Acadia National Park – Maine

Acadia National Park continues to be a popular vacation destination, drawing visitors to the rugged coastline, calm lakes, and quiet woods.

When asked what comes to mind when they think of Maine, people will say lobster, moose, cold, and Acadia National Park, not necessarily in that order. Acadia was the first national park east of the Mississippi and continues to be one of the most heavily visited in the country, a testament to its unique beauty and appeal. To families who vacation in Acadia year after year, their sense of Maine comes from their experiences in Acadia National Park.

Visiting Bar Harbor and Beyond

Bar Harbor is the town most closely associated with Acadia and, although it isn’t part of the park, it can be a convenient base for exploring the park. Large cruise ships dock in Bar Harbor, bringing in thousands of visitors each season, and the town has shops, galleries, and restaurants that cater to all tourists, whether they arrive by land or by sea. Bar Harbor and the surrounding park areas can get quite busy during the summer, but visitors can escape to the “quiet side,” located in the western part of the park, for more solitude.

Unlike many other national parks, there is no “main entrance” to Acadia National Park. Instead of a booth manned by a park ranger, the roads enter and exit the 47,000 acres of park property. Most of the park is located on Mount Desert (pronounced “dessert”) Island and, with a good map, navigating the park is easy. The signage is very clear and there are relatively few roads leading to the key areas of the park.

Cadillac Mountain

The view from the over 1,500-foot mountain is spectacular and can be enjoyed by driving or hiking to the top. The road is closed in the winter months for safety.

Thunder Hole

An amazing natural inlet and cavern carved into the coastal rock which emits a loud booming sound when incoming waves collide with the air in the cavern. The impact sends water high into the air, creating a spectacular and occasionally dangerous situation. Children should be kept well behind the safety ropes.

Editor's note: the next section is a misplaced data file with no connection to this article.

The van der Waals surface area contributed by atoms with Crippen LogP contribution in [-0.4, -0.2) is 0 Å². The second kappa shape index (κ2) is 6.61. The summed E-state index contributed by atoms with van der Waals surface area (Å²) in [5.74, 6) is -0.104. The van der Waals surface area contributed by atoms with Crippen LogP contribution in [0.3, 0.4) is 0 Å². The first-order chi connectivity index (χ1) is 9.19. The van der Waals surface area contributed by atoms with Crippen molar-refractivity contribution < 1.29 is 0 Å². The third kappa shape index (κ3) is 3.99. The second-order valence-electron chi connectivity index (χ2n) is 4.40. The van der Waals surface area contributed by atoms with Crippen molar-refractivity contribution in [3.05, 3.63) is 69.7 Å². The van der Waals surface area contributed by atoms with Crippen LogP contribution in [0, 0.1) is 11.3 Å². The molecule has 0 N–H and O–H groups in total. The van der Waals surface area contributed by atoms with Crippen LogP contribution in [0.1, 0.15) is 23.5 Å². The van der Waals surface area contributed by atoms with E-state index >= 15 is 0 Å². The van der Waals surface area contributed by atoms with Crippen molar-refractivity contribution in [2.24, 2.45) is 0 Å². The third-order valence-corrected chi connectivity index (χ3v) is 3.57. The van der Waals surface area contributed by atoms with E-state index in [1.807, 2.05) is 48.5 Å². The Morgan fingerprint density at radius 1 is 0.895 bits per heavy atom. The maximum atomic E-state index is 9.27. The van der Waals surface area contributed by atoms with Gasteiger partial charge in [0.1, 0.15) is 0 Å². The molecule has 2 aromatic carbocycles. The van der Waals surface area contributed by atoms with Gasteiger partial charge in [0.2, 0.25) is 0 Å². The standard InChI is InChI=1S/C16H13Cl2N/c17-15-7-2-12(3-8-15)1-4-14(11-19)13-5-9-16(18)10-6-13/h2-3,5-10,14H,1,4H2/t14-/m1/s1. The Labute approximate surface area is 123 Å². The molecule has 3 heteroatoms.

Jordan Pond House

Sitting on an Adirondack chair on the lawn of the Jordan Pond house provides a sense of what it was like to be a well-to-do vacationer back in the 1800s. The restaurant is open for lunch and dinner, but it is afternoon tea and popovers that most visitors come for.

Carriage Roads

Built between 1913 and 1940 and funded by a gift from John D. Rockefeller, Jr., these roads meander through the park, with gorgeous views around every bend. Cars are not permitted, so walkers, hikers, and bikers have the 45 miles of roads all to themselves.

When to Visit Acadia National Park

Acadia National Park is open year-round and each season has something different to recommend it. Summer offers the greatest number of activities and park programs, which may be especially important to families with children. In spring and fall, the crowds drop off but most of the hiking trails are open and the weather is generally pleasant, although variable. The carriage roads that are popular for hiking and biking other times of year become groomed cross-country ski trails in the winter and can also be used for snowshoeing. Ice fishing is also a popular winter pastime in Maine and ice huts start appearing on the lakes around the park as soon as the temperature drops low enough.

Like all parks in the national park system, Acadia National Park offers a rare outdoor experience that brings vacationers back year after year. Between the coastline, the mountains, the lakes, and the forests, the park has something for everyone, contributing to its lasting popularity. For more information on Acadia National Park, visit the National Park Service website.

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